Recruiting for addiction research via Facebook

    loading  Checking for direct PDF access through Ovid

Abstract

Introduction and Aims.

This study aimed to examine the feasibility of recruiting participants to addiction research via Facebook.

Design and Methods.

Participants were recruited via an advertisement on Facebook, a local research register and university psychology courses. Participants completed a self-report survey regarding substance use, history of mental health issues and current psychological distress.

Results.

The 524 participants recruited via Facebook cost $1.86 per participant; and 418 participants were recruited via more traditional methods. There were significantly fewer women in the Facebook sample compared with the non-Facebook sample (χ2 = 196.61, P < 0.001), but no differences on age. Significantly more Facebook participants reported current use of tobacco (women: Facebook = 57%, non-Facebook = 21%, χ2 = 39.71, P < 0.001; men: Facebook = 62%, non-Facebook = 21%, χ2 = 32.429, P < 0.001) and cannabis (women: Facebook = 26%, non-Facebook = 7%, χ2 = 14.364, P < 0.001; men: Facebook = 46%, non-Facebook = 24%, χ2 = 6.765, P < 0.01). They also reported significantly more harmful use of tobacco [women: F degrees of freedom (d.f.) = 6.07, P < 0.05; men: F(d.f.) = 9.03, P < 0.01] and cannabis [women: F(d.f.) = 11.00, P < 0.01; men: F(d.f.) = 6.40, P < 0.05]. The Facebook sample contained a higher percentage of high-severity cannabis users (women: Facebook = 24%, non-Facebook = 4%, χ2 = 18.12, P < 0.001; men: Facebook = 43%, non-Facebook = 16%, χ2 = 10.00, P < 0.01) and reported significantly more severe depressive symptoms [women: F(d.f.) = 26.38, P < 0.001; men: F(d.f.) = 7.44, P < 0.05].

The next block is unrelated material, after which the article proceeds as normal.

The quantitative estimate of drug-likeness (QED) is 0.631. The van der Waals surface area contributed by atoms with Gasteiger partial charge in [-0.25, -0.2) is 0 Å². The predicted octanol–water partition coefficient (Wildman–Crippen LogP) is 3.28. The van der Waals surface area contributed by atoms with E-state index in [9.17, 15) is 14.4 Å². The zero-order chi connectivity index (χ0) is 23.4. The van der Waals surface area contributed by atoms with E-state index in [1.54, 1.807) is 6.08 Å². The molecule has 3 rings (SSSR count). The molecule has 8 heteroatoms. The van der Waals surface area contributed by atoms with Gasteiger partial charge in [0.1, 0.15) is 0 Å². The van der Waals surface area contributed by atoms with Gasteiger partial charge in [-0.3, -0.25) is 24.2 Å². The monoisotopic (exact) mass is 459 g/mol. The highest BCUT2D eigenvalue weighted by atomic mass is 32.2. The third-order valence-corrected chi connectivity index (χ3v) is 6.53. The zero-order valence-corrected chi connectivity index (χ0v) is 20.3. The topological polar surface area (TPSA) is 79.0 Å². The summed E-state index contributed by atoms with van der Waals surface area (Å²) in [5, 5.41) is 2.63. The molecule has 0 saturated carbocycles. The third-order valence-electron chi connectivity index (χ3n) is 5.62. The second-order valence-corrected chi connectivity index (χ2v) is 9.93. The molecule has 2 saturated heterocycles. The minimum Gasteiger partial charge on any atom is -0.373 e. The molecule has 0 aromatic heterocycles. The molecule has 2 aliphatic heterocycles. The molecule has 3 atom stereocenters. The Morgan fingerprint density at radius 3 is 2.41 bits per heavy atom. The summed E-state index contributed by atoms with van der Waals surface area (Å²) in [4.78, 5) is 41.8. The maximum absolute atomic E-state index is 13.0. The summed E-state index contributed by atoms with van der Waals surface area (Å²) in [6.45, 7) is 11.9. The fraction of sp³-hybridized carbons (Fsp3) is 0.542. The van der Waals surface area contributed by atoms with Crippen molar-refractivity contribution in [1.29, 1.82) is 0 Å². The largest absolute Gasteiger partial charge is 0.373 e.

Discussion and Conclusions.

Through Facebook, we were able to capture a greater proportion of people with high-severity substance use and mental health issues and were able to capture a greater and more severe range of substance use behaviours. This suggests social networking sites are efficient, cost-effective ways to recruit large numbers of participants, with relevant behaviours and conditions, to addiction research. [Thornton LK, Harris K, Baker AL, Johnson M, Kay-Lambkin FJ. Recruiting for addiction research via Facebook. Drug Alcohol Rev 2016;35:494–502]

Related Topics

    loading  Loading Related Articles